Finally, we are getting a congress that has a backbone. See how divided government is better for this country? Republican or Democrat–having total power is no good.... - AP House Speaker Nancy Pelosi said Thursday that President Bush lacks the authority to invade Iran without specific approval from Congress..."
"Recognizing the new political realities of divided government, the Brookings Institute has issued a bipartisan plan to reduce the deficit. Collaborating on the plan are former Congressmen Charlie Stenholm (D-TX) and Bill Frenzel (R-MN), as well as Brookings scholars Isabel Sawhill and William Hoagland. They outline their proposal in an Op-Ed piece in the NYT: On spending, we would put a hard cap on all appropriations that freezes spending at fiscal 2008 levels. This would allow one federal program’s financing to increase only if another program’s budget were cut. We also propose accelerating the increase in the retirement age to 67 from 66, improving the way Social Security benefits are indexed for inflation and making other modest adjustments in the major entitlement programs..."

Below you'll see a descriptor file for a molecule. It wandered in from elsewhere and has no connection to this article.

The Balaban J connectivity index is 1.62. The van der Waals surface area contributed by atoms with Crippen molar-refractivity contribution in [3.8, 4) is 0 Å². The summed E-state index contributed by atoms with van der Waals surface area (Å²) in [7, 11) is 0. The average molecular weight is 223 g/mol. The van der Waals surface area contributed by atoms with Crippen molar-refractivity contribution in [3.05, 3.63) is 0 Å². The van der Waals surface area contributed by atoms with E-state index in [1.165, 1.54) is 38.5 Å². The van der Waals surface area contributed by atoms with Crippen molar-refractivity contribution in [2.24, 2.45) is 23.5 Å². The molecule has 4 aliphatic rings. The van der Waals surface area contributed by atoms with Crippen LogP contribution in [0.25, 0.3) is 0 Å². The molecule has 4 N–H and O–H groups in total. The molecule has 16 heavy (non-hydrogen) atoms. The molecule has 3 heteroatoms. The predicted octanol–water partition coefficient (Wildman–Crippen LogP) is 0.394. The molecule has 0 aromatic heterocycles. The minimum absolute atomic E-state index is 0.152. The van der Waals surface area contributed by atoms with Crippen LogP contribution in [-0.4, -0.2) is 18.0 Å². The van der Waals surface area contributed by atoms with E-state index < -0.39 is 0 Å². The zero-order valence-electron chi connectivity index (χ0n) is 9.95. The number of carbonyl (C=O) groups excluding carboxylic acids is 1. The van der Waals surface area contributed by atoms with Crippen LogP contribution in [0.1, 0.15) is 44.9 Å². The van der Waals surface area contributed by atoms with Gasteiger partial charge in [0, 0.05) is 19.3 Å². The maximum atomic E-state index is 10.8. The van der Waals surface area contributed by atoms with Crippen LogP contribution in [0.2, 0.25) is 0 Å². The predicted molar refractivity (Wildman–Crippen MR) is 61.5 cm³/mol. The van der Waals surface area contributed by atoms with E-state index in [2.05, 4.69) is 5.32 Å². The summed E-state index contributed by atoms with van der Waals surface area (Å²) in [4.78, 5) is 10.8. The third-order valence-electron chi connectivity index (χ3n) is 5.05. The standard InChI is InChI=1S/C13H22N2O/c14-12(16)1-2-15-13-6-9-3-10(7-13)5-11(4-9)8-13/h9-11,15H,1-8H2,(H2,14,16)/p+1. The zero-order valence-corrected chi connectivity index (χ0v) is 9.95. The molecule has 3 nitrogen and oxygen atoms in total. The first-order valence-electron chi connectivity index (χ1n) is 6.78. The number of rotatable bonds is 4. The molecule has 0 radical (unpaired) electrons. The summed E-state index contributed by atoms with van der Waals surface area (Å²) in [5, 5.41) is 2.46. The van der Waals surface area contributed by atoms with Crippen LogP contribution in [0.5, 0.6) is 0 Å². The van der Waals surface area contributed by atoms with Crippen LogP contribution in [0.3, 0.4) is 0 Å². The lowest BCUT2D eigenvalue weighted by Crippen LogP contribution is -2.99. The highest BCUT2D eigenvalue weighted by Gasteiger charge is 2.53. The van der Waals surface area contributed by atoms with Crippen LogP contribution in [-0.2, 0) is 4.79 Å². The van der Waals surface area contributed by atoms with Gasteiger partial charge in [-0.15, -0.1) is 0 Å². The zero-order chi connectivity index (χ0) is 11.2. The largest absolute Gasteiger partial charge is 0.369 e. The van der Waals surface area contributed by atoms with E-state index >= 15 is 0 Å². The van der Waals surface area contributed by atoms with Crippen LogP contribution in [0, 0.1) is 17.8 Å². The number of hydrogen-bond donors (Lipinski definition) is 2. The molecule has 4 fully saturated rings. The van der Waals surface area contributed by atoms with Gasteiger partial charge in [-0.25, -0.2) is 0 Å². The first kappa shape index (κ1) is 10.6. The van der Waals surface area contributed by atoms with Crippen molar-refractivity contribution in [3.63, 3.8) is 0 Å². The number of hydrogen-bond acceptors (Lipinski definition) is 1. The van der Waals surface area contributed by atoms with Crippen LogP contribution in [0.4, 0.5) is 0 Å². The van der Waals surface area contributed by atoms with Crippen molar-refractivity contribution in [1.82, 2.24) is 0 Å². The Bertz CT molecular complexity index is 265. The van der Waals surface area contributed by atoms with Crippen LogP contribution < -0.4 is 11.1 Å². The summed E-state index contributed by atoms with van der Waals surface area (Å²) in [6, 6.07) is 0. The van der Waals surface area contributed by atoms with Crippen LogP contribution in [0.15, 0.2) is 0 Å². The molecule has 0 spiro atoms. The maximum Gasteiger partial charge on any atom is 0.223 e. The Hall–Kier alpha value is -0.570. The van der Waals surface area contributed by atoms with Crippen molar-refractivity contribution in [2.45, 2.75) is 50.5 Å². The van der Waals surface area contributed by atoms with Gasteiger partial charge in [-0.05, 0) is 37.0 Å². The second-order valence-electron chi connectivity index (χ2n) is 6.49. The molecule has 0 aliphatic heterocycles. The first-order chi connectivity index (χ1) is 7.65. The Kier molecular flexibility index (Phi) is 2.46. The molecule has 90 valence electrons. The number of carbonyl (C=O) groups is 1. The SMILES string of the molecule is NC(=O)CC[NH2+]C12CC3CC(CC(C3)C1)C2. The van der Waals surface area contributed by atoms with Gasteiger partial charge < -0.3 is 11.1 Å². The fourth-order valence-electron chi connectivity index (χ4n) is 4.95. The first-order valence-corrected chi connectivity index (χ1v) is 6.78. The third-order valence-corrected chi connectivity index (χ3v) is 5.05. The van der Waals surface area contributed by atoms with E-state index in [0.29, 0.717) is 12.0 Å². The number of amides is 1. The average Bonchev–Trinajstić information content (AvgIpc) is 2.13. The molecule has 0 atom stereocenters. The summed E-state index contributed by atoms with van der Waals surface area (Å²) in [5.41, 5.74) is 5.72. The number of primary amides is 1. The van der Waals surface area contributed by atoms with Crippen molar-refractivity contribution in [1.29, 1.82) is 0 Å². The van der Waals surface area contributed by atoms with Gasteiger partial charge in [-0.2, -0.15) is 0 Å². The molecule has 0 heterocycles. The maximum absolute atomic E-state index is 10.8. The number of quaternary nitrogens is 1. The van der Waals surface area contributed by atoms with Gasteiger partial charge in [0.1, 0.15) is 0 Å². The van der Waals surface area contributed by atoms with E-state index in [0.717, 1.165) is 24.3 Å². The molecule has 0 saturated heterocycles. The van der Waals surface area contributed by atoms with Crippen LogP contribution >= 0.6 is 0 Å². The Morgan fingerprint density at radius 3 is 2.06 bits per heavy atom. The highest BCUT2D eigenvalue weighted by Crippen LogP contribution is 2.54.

"This is cool! Republicans in Congress just blocked a congressional pay increase. Of course if Republicans were still running the show, the COLA would have sailed through like a greased pig. Stuff like this is exactly the reason I was cautiously optimistic about the Democratic takeover last year. If it takes being in the minority for Republicans to act like conservatives, then so be it. I have no illusions about what's going on here, of course. This isn't about responsible stewardship of the taxpayers' money. It's about partisan spite, plain and simple. I'll take it."